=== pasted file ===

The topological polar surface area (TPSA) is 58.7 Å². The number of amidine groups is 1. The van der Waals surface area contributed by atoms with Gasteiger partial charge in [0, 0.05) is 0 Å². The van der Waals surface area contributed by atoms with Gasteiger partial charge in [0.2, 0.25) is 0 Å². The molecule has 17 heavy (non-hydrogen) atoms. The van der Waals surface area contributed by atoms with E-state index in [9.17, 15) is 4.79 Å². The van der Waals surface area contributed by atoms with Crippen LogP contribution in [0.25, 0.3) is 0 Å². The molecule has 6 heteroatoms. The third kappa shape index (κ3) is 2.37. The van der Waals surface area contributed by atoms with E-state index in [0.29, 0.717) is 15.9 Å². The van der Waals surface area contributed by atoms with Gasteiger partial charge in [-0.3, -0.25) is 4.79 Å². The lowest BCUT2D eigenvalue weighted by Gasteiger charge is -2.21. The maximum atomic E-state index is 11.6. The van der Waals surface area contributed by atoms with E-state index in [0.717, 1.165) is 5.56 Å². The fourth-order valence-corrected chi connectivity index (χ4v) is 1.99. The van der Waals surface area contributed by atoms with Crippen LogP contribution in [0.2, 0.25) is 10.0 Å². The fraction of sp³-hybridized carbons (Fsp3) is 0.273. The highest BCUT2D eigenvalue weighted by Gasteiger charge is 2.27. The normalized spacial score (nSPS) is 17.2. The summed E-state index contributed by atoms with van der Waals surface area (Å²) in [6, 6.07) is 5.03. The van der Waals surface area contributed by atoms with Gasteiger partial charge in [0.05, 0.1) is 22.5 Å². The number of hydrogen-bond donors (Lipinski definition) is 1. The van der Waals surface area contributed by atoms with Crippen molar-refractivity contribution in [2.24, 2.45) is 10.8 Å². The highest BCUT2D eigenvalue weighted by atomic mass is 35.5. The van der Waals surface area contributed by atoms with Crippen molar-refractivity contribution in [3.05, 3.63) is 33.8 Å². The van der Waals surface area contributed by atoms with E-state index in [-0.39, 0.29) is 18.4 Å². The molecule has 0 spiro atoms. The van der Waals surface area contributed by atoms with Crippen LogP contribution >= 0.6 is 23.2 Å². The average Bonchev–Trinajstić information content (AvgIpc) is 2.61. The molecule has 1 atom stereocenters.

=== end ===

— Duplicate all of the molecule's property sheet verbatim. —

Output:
The topological polar surface area (TPSA) is 58.7 Å². The number of amidine groups is 1. The van der Waals surface area contributed by atoms with Gasteiger partial charge in [0, 0.05) is 0 Å². The van der Waals surface area contributed by atoms with Gasteiger partial charge in [0.2, 0.25) is 0 Å². The molecule has 17 heavy (non-hydrogen) atoms. The van der Waals surface area contributed by atoms with E-state index in [9.17, 15) is 4.79 Å². The van der Waals surface area contributed by atoms with Crippen LogP contribution in [0.25, 0.3) is 0 Å². The molecule has 6 heteroatoms. The third kappa shape index (κ3) is 2.37. The van der Waals surface area contributed by atoms with E-state index in [0.29, 0.717) is 15.9 Å². The van der Waals surface area contributed by atoms with Gasteiger partial charge in [-0.3, -0.25) is 4.79 Å². The lowest BCUT2D eigenvalue weighted by Gasteiger charge is -2.21. The maximum atomic E-state index is 11.6. The van der Waals surface area contributed by atoms with E-state index in [0.717, 1.165) is 5.56 Å². The fourth-order valence-corrected chi connectivity index (χ4v) is 1.99. The van der Waals surface area contributed by atoms with Crippen LogP contribution in [0.2, 0.25) is 10.0 Å². The fraction of sp³-hybridized carbons (Fsp3) is 0.273. The highest BCUT2D eigenvalue weighted by Gasteiger charge is 2.27. The normalized spacial score (nSPS) is 17.2. The summed E-state index contributed by atoms with van der Waals surface area (Å²) in [6, 6.07) is 5.03. The van der Waals surface area contributed by atoms with Gasteiger partial charge in [0.05, 0.1) is 22.5 Å². The number of hydrogen-bond donors (Lipinski definition) is 1. The van der Waals surface area contributed by atoms with Crippen molar-refractivity contribution in [2.24, 2.45) is 10.8 Å². The highest BCUT2D eigenvalue weighted by atomic mass is 35.5. The van der Waals surface area contributed by atoms with Crippen molar-refractivity contribution in [3.05, 3.63) is 33.8 Å². The van der Waals surface area contributed by atoms with E-state index in [-0.39, 0.29) is 18.4 Å². The molecule has 0 spiro atoms. The van der Waals surface area contributed by atoms with Crippen LogP contribution >= 0.6 is 23.2 Å². The average Bonchev–Trinajstić information content (AvgIpc) is 2.61. The molecule has 1 atom stereocenters.